Source FACTSET and Sparinvest calculations. Data are until end 2018. The graph shows the average pairwise correlations of the 12-months trailing returns of the rolling top-10 shares in the indices. The end-2018 top-10 in the index were: Alphabet/Google, Apple, Microsoft, Amazon, Facebook, Johnson & Johnson, JP Morgan, Exxon, Bank of America and Visa. Google is only included once in this calculation and not (as in the indices with both the (A) and (C) shares). The correlations are based on equal weights of the 10 constituents.
Exhibit 3 above shows the average pairwise correlations of returns of top 10 shares in MSCI US in yellow. The graph shows that we are in fact at very high – and volatile – levels of correlations compared to previously. This tendency is even more pronounced when compared to the average US equity market correlation using the Cboe S&P 500 Implied Correlation Index2. This has been falling steadily since 2011. Although the two measures are not directly comparable (one being historical and the other being implied forward-looking) it does give us an indication of the current correlation of the top 10 stocks being at a relatively high level compared to the average market correlation.
Multi-metric crowding models
Above we have been looking at crowding based on relatively simple measures. We now turn to more complex multi-metric models based on the approach presented by Nicolas Rabener of FactorResearch.com in a August 2018 paper. This model uses a five parameter setup to estimate an integrated normalized score (z-score) of crowdedness in factors based on how extreme the value of the underlying parameters are. The model uses valuation, dispersion, correlation, momentum and volatility as input factors to explain crowdedness.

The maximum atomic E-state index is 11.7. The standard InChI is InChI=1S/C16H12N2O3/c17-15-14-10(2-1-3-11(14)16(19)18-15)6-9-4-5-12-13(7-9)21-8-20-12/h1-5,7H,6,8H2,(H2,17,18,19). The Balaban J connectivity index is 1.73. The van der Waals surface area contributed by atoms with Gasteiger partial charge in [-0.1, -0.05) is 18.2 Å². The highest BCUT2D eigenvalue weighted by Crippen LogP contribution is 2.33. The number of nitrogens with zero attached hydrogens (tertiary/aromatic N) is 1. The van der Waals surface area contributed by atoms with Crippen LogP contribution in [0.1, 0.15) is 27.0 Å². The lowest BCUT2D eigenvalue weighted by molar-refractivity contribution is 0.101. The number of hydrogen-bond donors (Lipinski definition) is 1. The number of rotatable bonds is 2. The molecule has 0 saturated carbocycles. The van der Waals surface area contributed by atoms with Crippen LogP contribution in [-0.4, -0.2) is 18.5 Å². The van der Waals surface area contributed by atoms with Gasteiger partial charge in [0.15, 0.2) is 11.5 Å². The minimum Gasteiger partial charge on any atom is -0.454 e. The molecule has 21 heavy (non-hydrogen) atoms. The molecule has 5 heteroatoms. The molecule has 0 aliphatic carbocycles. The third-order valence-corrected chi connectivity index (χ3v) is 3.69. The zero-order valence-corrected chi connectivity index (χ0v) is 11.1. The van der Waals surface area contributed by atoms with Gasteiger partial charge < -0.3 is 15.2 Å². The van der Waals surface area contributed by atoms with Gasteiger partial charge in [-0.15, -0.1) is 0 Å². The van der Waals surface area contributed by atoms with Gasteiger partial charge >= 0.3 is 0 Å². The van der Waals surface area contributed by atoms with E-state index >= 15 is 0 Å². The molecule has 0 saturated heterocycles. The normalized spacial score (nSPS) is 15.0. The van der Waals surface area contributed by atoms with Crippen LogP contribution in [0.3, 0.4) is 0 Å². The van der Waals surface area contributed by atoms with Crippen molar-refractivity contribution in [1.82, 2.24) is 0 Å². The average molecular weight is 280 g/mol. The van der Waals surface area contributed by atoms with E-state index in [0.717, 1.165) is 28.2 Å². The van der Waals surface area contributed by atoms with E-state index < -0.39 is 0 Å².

The model in the paper estimates a large degree of crowdedness in the Technology sector and a significant risk of a 15% or larger drawdown over the next 12 months connected to this crowdedness3. The results are shown in Exhibit 4 below.
The top graph shows an extreme degree of crowding both in the tech sector and in the momentum factor (with values above one being crowded). A large part of this crowding comes from extreme valuations (dark blue in the graph). The bottom graph estimates a considerable (50%) risk of a 15% or larger drawdown over the next 12 months following this crowdedness. Although this risk has been mitigated by sell-offs since the publication of this blog post, a considerable degree of tech crowding and risk must be expected to remain.
Exhibit 4: Multi-metric model of Tech sector crowding
Crowding Model: Score Dashboard
Tech Sector Crowding: Probability of a Drawdown of 15% or More
Source: Factor Research
2 The Cboe S&P 500 Implied Correlation Indexes is a market-based estimate of the average correlation of the stocks that comprise the S&P 500 Index (SPX). Source: www.cboe.com/ImpliedCorrelation.
This material does not constitute individual investment advice and cannot form the basis for a decision to buy or sell (or an omission thereof) of securities. The material has been prepared for information purposes only and investors are encouraged to seek necessary professional advice before buying or selling securities. Sparinvest does not undertake any responsibility for the advice given and actions taken or not taken in respect of this material. There are always risks involved when investing and it is stressed that past performance or past return cannot be considered as a guarantee for future performance or return. Investors may not get back the full amount invested. Sparinvest makes reservations for possible typing errors, calculation errors and any other errors in the material.